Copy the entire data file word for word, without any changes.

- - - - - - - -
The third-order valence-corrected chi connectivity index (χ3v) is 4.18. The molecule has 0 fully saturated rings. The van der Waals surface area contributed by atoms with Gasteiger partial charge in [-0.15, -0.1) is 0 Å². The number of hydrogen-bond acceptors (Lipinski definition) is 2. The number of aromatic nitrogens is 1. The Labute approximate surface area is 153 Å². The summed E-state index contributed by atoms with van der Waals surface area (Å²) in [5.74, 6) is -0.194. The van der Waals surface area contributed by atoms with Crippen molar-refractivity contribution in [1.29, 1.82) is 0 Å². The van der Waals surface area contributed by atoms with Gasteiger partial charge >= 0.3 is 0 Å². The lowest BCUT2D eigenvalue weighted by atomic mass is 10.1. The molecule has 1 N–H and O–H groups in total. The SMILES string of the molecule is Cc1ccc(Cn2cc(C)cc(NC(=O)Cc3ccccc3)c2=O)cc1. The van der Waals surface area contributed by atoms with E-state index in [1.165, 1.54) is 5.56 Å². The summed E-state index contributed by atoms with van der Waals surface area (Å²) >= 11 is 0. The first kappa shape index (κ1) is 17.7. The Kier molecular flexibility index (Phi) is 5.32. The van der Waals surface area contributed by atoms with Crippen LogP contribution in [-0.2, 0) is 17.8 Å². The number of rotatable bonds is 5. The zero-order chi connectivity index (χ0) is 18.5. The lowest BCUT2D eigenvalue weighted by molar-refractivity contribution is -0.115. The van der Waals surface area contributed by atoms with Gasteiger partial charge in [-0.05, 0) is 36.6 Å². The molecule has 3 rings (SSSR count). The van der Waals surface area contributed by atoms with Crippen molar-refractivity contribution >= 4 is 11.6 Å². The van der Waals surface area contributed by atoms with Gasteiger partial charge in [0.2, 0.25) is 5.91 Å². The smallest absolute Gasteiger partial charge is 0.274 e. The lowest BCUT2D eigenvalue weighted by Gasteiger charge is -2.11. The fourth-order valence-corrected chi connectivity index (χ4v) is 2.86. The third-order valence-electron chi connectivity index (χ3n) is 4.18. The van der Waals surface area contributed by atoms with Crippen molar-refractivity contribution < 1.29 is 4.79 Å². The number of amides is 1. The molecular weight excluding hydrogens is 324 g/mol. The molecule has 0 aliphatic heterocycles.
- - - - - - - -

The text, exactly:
The third-order valence-corrected chi connectivity index (χ3v) is 4.18. The molecule has 0 fully saturated rings. The van der Waals surface area contributed by atoms with Gasteiger partial charge in [-0.15, -0.1) is 0 Å². The number of hydrogen-bond acceptors (Lipinski definition) is 2. The number of aromatic nitrogens is 1. The Labute approximate surface area is 153 Å². The summed E-state index contributed by atoms with van der Waals surface area (Å²) in [5.74, 6) is -0.194. The van der Waals surface area contributed by atoms with Crippen molar-refractivity contribution in [1.29, 1.82) is 0 Å². The van der Waals surface area contributed by atoms with Gasteiger partial charge >= 0.3 is 0 Å². The lowest BCUT2D eigenvalue weighted by atomic mass is 10.1. The molecule has 1 N–H and O–H groups in total. The SMILES string of the molecule is Cc1ccc(Cn2cc(C)cc(NC(=O)Cc3ccccc3)c2=O)cc1. The van der Waals surface area contributed by atoms with E-state index in [1.165, 1.54) is 5.56 Å². The summed E-state index contributed by atoms with van der Waals surface area (Å²) >= 11 is 0. The first kappa shape index (κ1) is 17.7. The Kier molecular flexibility index (Phi) is 5.32. The van der Waals surface area contributed by atoms with Crippen LogP contribution in [-0.2, 0) is 17.8 Å². The number of rotatable bonds is 5. The zero-order chi connectivity index (χ0) is 18.5. The lowest BCUT2D eigenvalue weighted by molar-refractivity contribution is -0.115. The van der Waals surface area contributed by atoms with Gasteiger partial charge in [-0.05, 0) is 36.6 Å². The molecule has 3 rings (SSSR count). The van der Waals surface area contributed by atoms with Crippen molar-refractivity contribution >= 4 is 11.6 Å². The van der Waals surface area contributed by atoms with Gasteiger partial charge in [0.2, 0.25) is 5.91 Å². The smallest absolute Gasteiger partial charge is 0.274 e. The lowest BCUT2D eigenvalue weighted by Gasteiger charge is -2.11. The fourth-order valence-corrected chi connectivity index (χ4v) is 2.86. The third-order valence-electron chi connectivity index (χ3n) is 4.18. The van der Waals surface area contributed by atoms with Crippen molar-refractivity contribution < 1.29 is 4.79 Å². The number of amides is 1. The molecular weight excluding hydrogens is 324 g/mol. The molecule has 0 aliphatic heterocycles.